Passata di pomodoro is an Italian staple. You have likely heard of it or used it without even knowing! Tomato passata is something any chef should be familiar with, and the history behind it is also worth knowing.
It is indeed part of Italian culture, not merely a kitchen necessity.
At its core, tomato passata is simply a tomato puree. However, true passata di pomodoro is a little more complicated than just pureed tomatoes.
There are a few characteristics that define tomato passata and set it apart from basic tomato puree. At first, tomato passata is strained through a sieve to remove the seeds from the puree. This extra step isn’t always present when making a tomato puree.
Also, passata is never cooked but always bottled or used in its uncooked form. Tomato puree, on the other hand, is often cooked before canning or using to reduce the water content and sweeten the tomatoes.
So, is passata and tomato puree the same thing? No, they are definitely different!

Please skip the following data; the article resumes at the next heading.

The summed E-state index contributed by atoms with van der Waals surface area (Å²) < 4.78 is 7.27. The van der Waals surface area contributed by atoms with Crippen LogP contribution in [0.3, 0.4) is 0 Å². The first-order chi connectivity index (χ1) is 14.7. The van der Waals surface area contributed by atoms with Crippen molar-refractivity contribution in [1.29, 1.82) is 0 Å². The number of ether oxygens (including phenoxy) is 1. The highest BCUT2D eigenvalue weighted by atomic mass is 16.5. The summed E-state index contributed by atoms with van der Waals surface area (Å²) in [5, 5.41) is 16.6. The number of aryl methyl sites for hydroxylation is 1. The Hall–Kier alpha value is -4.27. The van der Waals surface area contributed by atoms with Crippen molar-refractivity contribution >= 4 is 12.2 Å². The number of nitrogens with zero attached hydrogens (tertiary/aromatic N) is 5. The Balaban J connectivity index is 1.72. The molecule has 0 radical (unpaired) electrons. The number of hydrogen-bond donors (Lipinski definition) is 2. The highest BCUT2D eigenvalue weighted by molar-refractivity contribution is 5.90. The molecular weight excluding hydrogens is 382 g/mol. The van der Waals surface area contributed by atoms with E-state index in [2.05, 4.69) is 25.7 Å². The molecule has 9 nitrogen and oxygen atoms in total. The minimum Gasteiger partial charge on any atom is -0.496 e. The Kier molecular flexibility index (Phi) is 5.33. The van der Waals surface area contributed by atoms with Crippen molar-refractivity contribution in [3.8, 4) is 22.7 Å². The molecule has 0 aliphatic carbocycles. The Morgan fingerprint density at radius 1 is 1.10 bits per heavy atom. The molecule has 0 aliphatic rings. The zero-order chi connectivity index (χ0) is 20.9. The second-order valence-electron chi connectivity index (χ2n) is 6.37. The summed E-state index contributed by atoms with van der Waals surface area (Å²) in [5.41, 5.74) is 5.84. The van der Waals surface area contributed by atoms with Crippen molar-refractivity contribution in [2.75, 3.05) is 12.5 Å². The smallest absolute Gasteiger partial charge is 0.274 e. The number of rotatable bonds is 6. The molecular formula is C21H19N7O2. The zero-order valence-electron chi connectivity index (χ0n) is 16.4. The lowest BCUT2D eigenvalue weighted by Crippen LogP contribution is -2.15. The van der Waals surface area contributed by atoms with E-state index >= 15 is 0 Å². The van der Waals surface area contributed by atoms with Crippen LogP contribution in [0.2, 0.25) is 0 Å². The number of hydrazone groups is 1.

Passata is a strained, raw tomato blend.
A canned tomato puree most likely is unstrained and cooked before canning.
Yes, they are very close, and almost the same product, but those few differences are essential to understand! If you buy a can of tomato puree in the grocery store, it will definitely be different than a Passata di Pomodoro!
So what exactly is this specialty tomato passata used for? You can pretty much use passata in any recipe that calls for tomatoes. It can be used in soups, stews, and sauces. Passata di pomodoro will give your dish the full flavor of fresh tomatoes, yet you can get the taste right from a can rather than needing fresh, ripe tomatoes!
Many people prefer to use passata over regular tomato puree since the authentic taste of tomatoes is much more prevalent in the passata. This is mostly because the tomatoes are canned at peak ripeness and never cooked, keeping them in their pure state.
Tomato passata already has a smooth sauce-like texture, making it the perfect base for any pasta sauce like bolognese sauce, stew or casserole like eggplant parmigiana. You do not need to puree passata or alter it in any way – it is ready to use right out of the jar! Once you try using tomato passata rather than canned tomato puree, you will never go back- the taste is unbeatable.